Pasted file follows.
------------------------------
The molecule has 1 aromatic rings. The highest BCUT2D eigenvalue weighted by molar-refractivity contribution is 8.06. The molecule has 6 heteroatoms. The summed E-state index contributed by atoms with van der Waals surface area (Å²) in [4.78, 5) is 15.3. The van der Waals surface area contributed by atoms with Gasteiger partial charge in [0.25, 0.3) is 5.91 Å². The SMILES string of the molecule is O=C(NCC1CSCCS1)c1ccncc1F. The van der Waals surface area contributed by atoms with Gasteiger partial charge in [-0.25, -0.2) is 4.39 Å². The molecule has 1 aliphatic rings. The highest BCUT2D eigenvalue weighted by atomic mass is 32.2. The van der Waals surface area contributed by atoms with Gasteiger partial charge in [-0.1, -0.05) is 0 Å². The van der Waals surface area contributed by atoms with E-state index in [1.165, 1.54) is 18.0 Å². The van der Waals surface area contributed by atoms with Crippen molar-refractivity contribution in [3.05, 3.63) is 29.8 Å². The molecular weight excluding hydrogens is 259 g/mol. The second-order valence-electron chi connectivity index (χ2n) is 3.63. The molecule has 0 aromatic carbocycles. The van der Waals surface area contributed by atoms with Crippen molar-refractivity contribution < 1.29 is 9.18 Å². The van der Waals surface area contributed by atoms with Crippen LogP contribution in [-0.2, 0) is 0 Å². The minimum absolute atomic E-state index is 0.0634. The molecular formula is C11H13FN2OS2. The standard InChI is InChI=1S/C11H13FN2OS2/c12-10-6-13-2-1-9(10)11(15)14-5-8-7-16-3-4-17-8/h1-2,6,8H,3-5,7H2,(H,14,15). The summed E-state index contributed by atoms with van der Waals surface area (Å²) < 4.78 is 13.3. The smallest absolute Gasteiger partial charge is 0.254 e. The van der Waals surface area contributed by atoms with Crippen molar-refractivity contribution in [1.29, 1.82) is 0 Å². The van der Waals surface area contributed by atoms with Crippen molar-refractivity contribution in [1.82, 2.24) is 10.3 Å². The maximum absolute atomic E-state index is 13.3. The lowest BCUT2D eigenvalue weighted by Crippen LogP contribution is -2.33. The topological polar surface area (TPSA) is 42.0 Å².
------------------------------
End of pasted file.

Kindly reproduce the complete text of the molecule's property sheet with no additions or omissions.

The molecule has 1 aromatic rings. The highest BCUT2D eigenvalue weighted by molar-refractivity contribution is 8.06. The molecule has 6 heteroatoms. The summed E-state index contributed by atoms with van der Waals surface area (Å²) in [4.78, 5) is 15.3. The van der Waals surface area contributed by atoms with Gasteiger partial charge in [0.25, 0.3) is 5.91 Å². The SMILES string of the molecule is O=C(NCC1CSCCS1)c1ccncc1F. The van der Waals surface area contributed by atoms with Gasteiger partial charge in [-0.25, -0.2) is 4.39 Å². The molecule has 1 aliphatic rings. The highest BCUT2D eigenvalue weighted by atomic mass is 32.2. The van der Waals surface area contributed by atoms with Gasteiger partial charge in [-0.1, -0.05) is 0 Å². The van der Waals surface area contributed by atoms with E-state index in [1.165, 1.54) is 18.0 Å². The van der Waals surface area contributed by atoms with Crippen molar-refractivity contribution in [3.05, 3.63) is 29.8 Å². The molecular weight excluding hydrogens is 259 g/mol. The second-order valence-electron chi connectivity index (χ2n) is 3.63. The molecule has 0 aromatic carbocycles. The van der Waals surface area contributed by atoms with Crippen molar-refractivity contribution < 1.29 is 9.18 Å². The van der Waals surface area contributed by atoms with Crippen LogP contribution in [-0.2, 0) is 0 Å². The minimum absolute atomic E-state index is 0.0634. The molecular formula is C11H13FN2OS2. The standard InChI is InChI=1S/C11H13FN2OS2/c12-10-6-13-2-1-9(10)11(15)14-5-8-7-16-3-4-17-8/h1-2,6,8H,3-5,7H2,(H,14,15). The summed E-state index contributed by atoms with van der Waals surface area (Å²) < 4.78 is 13.3. The smallest absolute Gasteiger partial charge is 0.254 e. The van der Waals surface area contributed by atoms with Crippen molar-refractivity contribution in [1.29, 1.82) is 0 Å². The van der Waals surface area contributed by atoms with Crippen molar-refractivity contribution in [1.82, 2.24) is 10.3 Å². The maximum absolute atomic E-state index is 13.3. The lowest BCUT2D eigenvalue weighted by Crippen LogP contribution is -2.33. The topological polar surface area (TPSA) is 42.0 Å².